Treatment of stomach cancer is varied and depends on the age of patient, health, extent of spread, location and other co-morbid conditions. If in doubt about the type of treatment, one should always seek a second opinion
The goal of any cancer treatment is to completely get rid of the cancer. Often this is not possible and the oncologist may decide on palliative care. This simply means offering treatment that will improve the quality of your life.
Surgery is the standard treatment for stomach cancer. However, the extent of surgery may depend on location of the tumor and degree of spread. There are a variety of different stomach resection procedures. In most cases, the surgery involves removal of at least 2/3rd or ¾th of the stomach to ensure that the cancer is removed.
The residual stomach is then reconstructed with a piece of bowel. All the adjacent lymph nodes around the stomach are sampled and removed to determine if spread has occurred. The current trend is to administer chemotherapy for several months prior to undertaking surgery.
There are many instances when the surgeon attempts to perform surgery only to discover that the cancer has spread extensively. In such cases, only a palliative procedure is performed to alleviate the obstruction and improve the quality of life. Stomach surgery is complex and technically demanding. Complications can and do occur. The most common side effects after surgery include diarrhea, vomiting, frequent bowel movements after eating, cramping and dizziness.
Chemotherapy is frequently used to treat stomach cancer. The chemotherapeutic drugs are given intravenously or orally. In all cases, a combination of these drugs is used to prevent the development of resistance. Often chemotherapy is used in conjunction with surgery to control any residual tumor. Chemotherapeutic regimens are offered in cycles to allow the body to recover and determine the response to treatment.
Chemotherapeutic drugs do have some side effects which can range from lethargy, diarrhea, loss of hair, fatigue, anemia, bleeding and susceptibility to infections. Two common side effects of chemotherapeutic drugs include nausea and vomiting. However, the availability of newer anti emetic medications has made these side effects tolerable.
Radiation therapy utilizes high beam energy to kill cancer cells. Radiation is never the sole treatment of stomach cancer. In all cases it is part of a treatment regimen involving surgery and/or chemotherapy. There are many protocols for radiation therapy. In general, one receives daily radiation treatments for 5-6 weeks. Side effects of radiation therapy include nausea, vomiting, hair loss, diarrhea and fatigue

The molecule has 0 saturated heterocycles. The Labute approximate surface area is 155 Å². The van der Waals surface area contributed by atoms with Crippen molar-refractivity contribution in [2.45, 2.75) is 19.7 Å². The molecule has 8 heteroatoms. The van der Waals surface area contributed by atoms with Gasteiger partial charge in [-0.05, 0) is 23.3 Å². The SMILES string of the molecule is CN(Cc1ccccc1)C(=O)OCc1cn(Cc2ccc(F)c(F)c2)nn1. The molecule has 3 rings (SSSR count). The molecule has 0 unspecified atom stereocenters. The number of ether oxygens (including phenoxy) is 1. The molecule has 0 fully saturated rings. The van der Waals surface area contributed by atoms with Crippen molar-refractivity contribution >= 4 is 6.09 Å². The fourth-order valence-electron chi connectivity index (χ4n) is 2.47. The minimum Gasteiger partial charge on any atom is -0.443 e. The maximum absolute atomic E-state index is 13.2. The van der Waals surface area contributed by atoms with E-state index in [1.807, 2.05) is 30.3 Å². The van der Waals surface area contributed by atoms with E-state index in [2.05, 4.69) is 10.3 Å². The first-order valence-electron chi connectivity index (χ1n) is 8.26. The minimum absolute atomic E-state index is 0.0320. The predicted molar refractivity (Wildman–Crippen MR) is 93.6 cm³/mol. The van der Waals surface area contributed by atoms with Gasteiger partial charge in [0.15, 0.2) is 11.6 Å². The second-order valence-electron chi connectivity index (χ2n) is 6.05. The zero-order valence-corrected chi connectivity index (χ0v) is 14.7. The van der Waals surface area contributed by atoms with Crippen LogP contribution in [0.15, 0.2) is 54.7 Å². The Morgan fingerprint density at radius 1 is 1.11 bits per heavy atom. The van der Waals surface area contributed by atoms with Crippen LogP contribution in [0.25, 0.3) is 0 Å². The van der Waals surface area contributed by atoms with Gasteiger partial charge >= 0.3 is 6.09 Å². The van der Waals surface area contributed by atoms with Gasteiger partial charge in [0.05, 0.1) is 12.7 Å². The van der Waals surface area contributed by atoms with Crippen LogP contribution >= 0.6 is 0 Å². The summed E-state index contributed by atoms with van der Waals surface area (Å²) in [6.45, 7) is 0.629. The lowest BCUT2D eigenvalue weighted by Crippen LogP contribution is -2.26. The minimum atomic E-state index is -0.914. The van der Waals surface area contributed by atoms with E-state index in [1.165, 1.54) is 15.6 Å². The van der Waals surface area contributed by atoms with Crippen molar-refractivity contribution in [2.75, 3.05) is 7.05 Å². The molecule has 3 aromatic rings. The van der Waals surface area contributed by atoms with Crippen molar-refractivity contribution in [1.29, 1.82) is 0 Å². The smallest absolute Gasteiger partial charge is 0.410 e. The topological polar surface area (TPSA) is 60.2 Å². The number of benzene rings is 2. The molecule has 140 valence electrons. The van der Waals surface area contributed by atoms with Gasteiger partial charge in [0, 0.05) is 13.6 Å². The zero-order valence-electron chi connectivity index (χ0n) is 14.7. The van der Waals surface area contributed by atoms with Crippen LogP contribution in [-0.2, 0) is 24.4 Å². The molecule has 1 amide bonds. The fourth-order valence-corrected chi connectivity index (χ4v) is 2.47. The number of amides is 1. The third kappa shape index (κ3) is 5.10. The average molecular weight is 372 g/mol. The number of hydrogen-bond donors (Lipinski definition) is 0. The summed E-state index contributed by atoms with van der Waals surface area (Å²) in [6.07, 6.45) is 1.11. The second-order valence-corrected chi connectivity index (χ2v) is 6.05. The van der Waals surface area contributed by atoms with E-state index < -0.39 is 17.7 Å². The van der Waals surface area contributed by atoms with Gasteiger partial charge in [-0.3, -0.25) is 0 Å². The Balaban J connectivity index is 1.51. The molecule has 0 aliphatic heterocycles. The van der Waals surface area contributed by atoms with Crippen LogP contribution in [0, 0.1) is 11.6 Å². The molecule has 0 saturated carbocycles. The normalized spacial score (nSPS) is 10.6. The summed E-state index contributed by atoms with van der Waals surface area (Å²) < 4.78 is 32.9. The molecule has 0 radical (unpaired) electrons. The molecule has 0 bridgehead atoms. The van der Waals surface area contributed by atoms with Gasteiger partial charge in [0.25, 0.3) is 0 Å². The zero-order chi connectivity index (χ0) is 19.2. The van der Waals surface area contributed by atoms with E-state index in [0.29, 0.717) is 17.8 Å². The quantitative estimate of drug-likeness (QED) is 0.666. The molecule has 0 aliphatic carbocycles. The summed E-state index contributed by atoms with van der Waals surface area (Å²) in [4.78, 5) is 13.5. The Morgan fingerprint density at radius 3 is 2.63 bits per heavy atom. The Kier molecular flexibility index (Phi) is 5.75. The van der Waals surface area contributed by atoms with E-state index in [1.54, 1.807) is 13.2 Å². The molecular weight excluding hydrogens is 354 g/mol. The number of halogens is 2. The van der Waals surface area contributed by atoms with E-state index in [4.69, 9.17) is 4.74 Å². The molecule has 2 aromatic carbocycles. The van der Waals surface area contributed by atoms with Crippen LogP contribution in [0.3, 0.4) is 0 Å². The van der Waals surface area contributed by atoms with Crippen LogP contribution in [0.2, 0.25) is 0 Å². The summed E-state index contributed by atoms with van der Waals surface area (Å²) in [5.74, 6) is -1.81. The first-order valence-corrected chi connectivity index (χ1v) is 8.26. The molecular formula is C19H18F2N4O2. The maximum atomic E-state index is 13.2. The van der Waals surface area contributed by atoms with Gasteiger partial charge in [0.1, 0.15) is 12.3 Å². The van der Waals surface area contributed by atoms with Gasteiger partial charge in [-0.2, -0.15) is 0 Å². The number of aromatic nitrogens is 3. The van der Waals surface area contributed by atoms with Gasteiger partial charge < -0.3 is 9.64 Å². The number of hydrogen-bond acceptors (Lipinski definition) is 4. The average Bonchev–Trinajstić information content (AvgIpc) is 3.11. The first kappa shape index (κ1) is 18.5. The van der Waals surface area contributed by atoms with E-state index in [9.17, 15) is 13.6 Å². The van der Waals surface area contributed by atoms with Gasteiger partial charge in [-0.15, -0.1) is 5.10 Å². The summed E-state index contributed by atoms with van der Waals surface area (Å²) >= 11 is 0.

Antibiotics have recently been used to treat certain lymphomas which have grown due to the presence of H pylori. These antibiotics kill the H pylori and result in elimination of the lymphoma. Even though the lymphoma may respond, long term surveillance is vital to ensure that there is no recurrence.
Other Treatment Options
TARGETED DRUG THERAPY
In the last decade, targeted immunotherapy has been developed to treat stomach cancers. Drugs like imatinib or mesylate (Gleevec)can be administered by mouth and target a specific genetic mutation within cancer cells. The great advantage of such therapy is that the normal healthy tissues are not affected and thus, the side effects are minimal. Compared to other types of cancer treatment, the side effects with immunotherapy are mild and include fluid retention, nausea, muscle pain/cramps and skin rashes.
Imatinib unfortunately is not for all individuals with stomach cancer. Only those individuals who have a gastric cancer with a specific genetic mutation are candidates. Even then, surgery is still the gold standard for stomach cancers.
The National Cancer Institute website has a list of the currently available clinical trials being conducted in various US medical centers. To enter a clinical trial is free. The trials use different drugs, immunomodulators and offer alternative treatment which are not part of conventional treatment for gastric cancer.
If you have advanced stomach cancer, you may want to consider participating in a clinical trial. However, one has to remember that the clinical trials are experimental and not proven to be effective. In addition, there is always a chance that one may develop serious side effects and complications.
On the positive side, the trials are closely monitored, free to enter and all precautions are taken to ensure that the treatment will be safe. And if you are lucky, perhaps you may have found a cure to your cancer.
The National Cancer Institute’s Cancer Information Service at 800-4-CANCER, or 800-422-6237 offers decent advice and can answer most of your questions.